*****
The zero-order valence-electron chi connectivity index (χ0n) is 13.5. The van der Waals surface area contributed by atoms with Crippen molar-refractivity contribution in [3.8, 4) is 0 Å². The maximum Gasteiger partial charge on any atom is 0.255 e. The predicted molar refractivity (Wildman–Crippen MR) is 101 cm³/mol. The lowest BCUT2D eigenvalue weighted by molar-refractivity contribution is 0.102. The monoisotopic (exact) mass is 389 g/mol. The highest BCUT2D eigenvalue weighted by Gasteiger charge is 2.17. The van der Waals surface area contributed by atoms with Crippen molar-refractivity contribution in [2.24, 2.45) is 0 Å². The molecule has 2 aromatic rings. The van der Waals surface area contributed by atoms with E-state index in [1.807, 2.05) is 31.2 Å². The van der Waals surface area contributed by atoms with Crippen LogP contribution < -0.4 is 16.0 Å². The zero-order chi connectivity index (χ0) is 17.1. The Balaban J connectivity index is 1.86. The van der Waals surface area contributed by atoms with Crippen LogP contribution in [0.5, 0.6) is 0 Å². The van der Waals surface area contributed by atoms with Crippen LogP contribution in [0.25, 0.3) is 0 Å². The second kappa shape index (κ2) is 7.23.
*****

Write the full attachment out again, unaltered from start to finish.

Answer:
The zero-order valence-electron chi connectivity index (χ0n) is 13.5. The van der Waals surface area contributed by atoms with Crippen molar-refractivity contribution in [3.8, 4) is 0 Å². The maximum Gasteiger partial charge on any atom is 0.255 e. The predicted molar refractivity (Wildman–Crippen MR) is 101 cm³/mol. The lowest BCUT2D eigenvalue weighted by molar-refractivity contribution is 0.102. The monoisotopic (exact) mass is 389 g/mol. The highest BCUT2D eigenvalue weighted by Gasteiger charge is 2.17. The van der Waals surface area contributed by atoms with Crippen molar-refractivity contribution in [2.24, 2.45) is 0 Å². The molecule has 2 aromatic rings. The van der Waals surface area contributed by atoms with E-state index in [1.807, 2.05) is 31.2 Å². The van der Waals surface area contributed by atoms with Crippen LogP contribution < -0.4 is 16.0 Å². The zero-order chi connectivity index (χ0) is 17.1. The Balaban J connectivity index is 1.86. The van der Waals surface area contributed by atoms with Crippen LogP contribution in [0.5, 0.6) is 0 Å². The van der Waals surface area contributed by atoms with Crippen LogP contribution in [0.25, 0.3) is 0 Å². The second kappa shape index (κ2) is 7.23.